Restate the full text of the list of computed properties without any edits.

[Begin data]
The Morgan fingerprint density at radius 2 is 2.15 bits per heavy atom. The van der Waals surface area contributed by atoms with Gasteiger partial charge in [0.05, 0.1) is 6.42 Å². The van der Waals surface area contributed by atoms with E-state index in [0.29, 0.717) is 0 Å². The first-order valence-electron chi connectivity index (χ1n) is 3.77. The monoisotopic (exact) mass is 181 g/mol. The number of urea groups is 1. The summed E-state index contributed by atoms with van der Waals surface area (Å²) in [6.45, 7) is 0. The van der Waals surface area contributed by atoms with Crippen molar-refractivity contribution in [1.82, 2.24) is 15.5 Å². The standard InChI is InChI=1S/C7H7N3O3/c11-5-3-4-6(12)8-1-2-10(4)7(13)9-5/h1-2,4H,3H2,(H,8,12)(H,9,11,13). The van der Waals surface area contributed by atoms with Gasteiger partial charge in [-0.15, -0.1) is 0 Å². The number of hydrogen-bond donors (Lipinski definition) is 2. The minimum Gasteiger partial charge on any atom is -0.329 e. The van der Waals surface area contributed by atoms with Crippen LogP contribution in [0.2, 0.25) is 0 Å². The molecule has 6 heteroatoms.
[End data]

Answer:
The Morgan fingerprint density at radius 2 is 2.15 bits per heavy atom. The van der Waals surface area contributed by atoms with Gasteiger partial charge in [0.05, 0.1) is 6.42 Å². The van der Waals surface area contributed by atoms with E-state index in [0.29, 0.717) is 0 Å². The first-order valence-electron chi connectivity index (χ1n) is 3.77. The monoisotopic (exact) mass is 181 g/mol. The number of urea groups is 1. The summed E-state index contributed by atoms with van der Waals surface area (Å²) in [6.45, 7) is 0. The van der Waals surface area contributed by atoms with Crippen molar-refractivity contribution in [1.82, 2.24) is 15.5 Å². The standard InChI is InChI=1S/C7H7N3O3/c11-5-3-4-6(12)8-1-2-10(4)7(13)9-5/h1-2,4H,3H2,(H,8,12)(H,9,11,13). The van der Waals surface area contributed by atoms with Gasteiger partial charge in [-0.15, -0.1) is 0 Å². The number of hydrogen-bond donors (Lipinski definition) is 2. The minimum Gasteiger partial charge on any atom is -0.329 e. The van der Waals surface area contributed by atoms with Crippen LogP contribution in [0.2, 0.25) is 0 Å². The molecule has 6 heteroatoms.